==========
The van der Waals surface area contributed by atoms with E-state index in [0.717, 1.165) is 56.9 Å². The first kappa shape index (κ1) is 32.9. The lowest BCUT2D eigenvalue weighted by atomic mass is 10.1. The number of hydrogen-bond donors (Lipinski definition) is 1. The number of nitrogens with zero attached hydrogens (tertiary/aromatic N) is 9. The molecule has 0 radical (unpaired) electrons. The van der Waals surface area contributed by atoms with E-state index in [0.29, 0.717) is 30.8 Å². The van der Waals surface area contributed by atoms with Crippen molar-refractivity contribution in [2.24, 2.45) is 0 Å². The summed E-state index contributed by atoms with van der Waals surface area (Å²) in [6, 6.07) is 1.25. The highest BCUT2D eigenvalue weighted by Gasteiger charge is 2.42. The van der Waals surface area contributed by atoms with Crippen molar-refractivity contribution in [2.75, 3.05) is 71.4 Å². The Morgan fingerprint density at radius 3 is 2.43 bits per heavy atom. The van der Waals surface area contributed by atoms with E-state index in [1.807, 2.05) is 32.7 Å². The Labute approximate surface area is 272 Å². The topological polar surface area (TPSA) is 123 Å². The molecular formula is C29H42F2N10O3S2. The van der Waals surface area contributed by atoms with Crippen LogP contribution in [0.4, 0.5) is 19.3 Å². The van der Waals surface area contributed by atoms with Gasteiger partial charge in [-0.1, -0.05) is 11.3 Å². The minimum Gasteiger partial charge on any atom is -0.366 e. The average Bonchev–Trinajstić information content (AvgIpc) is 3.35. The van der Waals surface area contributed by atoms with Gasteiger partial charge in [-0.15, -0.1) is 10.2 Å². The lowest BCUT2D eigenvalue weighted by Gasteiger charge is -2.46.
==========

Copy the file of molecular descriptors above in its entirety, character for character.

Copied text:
The van der Waals surface area contributed by atoms with E-state index in [0.717, 1.165) is 56.9 Å². The first kappa shape index (κ1) is 32.9. The lowest BCUT2D eigenvalue weighted by atomic mass is 10.1. The number of hydrogen-bond donors (Lipinski definition) is 1. The number of nitrogens with zero attached hydrogens (tertiary/aromatic N) is 9. The molecule has 0 radical (unpaired) electrons. The van der Waals surface area contributed by atoms with E-state index in [0.29, 0.717) is 30.8 Å². The van der Waals surface area contributed by atoms with Crippen molar-refractivity contribution in [2.24, 2.45) is 0 Å². The summed E-state index contributed by atoms with van der Waals surface area (Å²) in [6, 6.07) is 1.25. The highest BCUT2D eigenvalue weighted by Gasteiger charge is 2.42. The van der Waals surface area contributed by atoms with Crippen molar-refractivity contribution in [2.75, 3.05) is 71.4 Å². The Morgan fingerprint density at radius 3 is 2.43 bits per heavy atom. The van der Waals surface area contributed by atoms with E-state index in [1.807, 2.05) is 32.7 Å². The Labute approximate surface area is 272 Å². The topological polar surface area (TPSA) is 123 Å². The molecular formula is C29H42F2N10O3S2. The van der Waals surface area contributed by atoms with Crippen LogP contribution in [0.4, 0.5) is 19.3 Å². The van der Waals surface area contributed by atoms with Gasteiger partial charge in [-0.1, -0.05) is 11.3 Å². The minimum Gasteiger partial charge on any atom is -0.366 e. The average Bonchev–Trinajstić information content (AvgIpc) is 3.35. The van der Waals surface area contributed by atoms with Gasteiger partial charge in [-0.15, -0.1) is 10.2 Å². The lowest BCUT2D eigenvalue weighted by Gasteiger charge is -2.46.